In 2016, nearly half of the Comox Valley’s renters spent more than 30 per cent of their income on housing. Photo by Scott Strasser.

In 2016, nearly half of the Comox Valley’s renters spent more than 30 per cent of their income on housing. Photo by Scott Strasser.

Comox Valley struggling to reach affordable housing targets

A recent presentation highlighted that the Comox Valley Regional District is lagging behind in its goals related to affordable housing.

Long-range planner Robyn Holme presented an annual update on the CVRD’s regional growth strategy at a committee of the whole meeting on Nov. 21.

The CVRD adopted its regional growth strategy in 2011. It outlines eight policy areas to direct growth in the Comox Valley over 20 years, including employment, agriculture, housing, conservation and other areas.

While the CVRD is seeing success in some of its regional growth strategy targets, one policy area it has regressed in is increasing affordable housing options in the Comox Valley.

Regarding affordability, the CVRD uses the “30 percent rule” in that households that spend 30 per cent or more of their total income on rent and accommodation are defined as having a housing affordability problem.

According to the most recent census data from 2016, 46 percent of Comox Valley renters spent more than 30 per cent of their income on housing in 2016, compared to 50 per cent of renters in 2011 and 43 per cent in 2006.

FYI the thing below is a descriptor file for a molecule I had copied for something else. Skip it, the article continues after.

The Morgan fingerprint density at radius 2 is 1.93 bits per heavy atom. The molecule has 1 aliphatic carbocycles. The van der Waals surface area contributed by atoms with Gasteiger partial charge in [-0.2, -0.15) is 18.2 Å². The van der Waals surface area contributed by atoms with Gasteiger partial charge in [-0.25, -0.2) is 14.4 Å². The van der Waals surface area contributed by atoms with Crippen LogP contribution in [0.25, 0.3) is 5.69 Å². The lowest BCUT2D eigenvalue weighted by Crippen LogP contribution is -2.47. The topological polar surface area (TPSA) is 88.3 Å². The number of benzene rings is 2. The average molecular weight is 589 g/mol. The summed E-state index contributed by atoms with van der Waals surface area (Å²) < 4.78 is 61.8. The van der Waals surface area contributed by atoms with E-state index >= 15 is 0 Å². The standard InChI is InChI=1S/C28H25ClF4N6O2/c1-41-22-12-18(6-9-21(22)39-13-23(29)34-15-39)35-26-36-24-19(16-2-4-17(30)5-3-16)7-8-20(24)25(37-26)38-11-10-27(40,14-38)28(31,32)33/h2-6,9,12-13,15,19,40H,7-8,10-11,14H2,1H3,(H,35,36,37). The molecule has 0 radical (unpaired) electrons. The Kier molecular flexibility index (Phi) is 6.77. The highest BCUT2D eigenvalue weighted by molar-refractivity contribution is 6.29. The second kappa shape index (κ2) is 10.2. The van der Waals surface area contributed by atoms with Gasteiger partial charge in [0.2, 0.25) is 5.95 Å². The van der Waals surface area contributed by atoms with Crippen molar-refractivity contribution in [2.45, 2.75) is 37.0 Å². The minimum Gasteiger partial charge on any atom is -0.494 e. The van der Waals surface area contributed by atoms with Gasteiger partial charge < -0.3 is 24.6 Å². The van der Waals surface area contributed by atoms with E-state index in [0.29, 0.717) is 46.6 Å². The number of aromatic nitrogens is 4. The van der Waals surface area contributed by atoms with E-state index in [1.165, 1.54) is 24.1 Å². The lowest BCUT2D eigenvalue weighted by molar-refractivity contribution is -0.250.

The regional growth strategy aims for 30 percent of renters (or less) spending that much on housing by 2020 and 20 per cent of renters by 2030.

“Statistics show slower progress than expected for the short-term and medium-term targets,” reads a portion of the presentation’s executive summary.

A discussion on the Comox Valley’s housing issues ensued among directors following the presentation.

Courtenay Mayor and director Larry Jangula questioned what power local governments actually have in addressing housing issues.

“How can we as a municipal government do anything about that, especially for low-income workers? Why comment on it when there’s nothing we can do to fix it?” he said. “We can’t fix it. And you’ll never convince me that we can.”

Ann MacDonald, the CVRD’s general manager of planning and development services, responded to Jangula that local governments actually have the most authority of any when it comes to reducing rental costs.

“…local governments at the time of rezoning can require certain things from developers as a condition,” she said. “There are opportunities in local government for housing agreements that restrict rent to certain levels. We have the most authority to address that.”

Cumberland director Gwyn Sproule cited the Village of Cumberland’s affordable housing committee, which was struck last year to address local housing issues.

“Because of our income mainly coming from residential, we weren’t able to offer development cost charge breaks or anything financial,” she said. “But what we finally came up with was to fast-track any projects that appear to put affordable housing at the front of the queue.”

Comox director Ken Grant called the housing crunch a supply and demand issue and stated that the 30 per cent rule is an unrealistic target.

“Where does the number of 30 per cent come from? I believe if you’re going for a mortgage it’s 32 or 35 per cent [of your income] and that’s what they’d lend you on,” he said. “It seems like an artificially low number.”

After about 10 minutes of discussion, the board approved publishing Holme’s report on the CVRD’s website.

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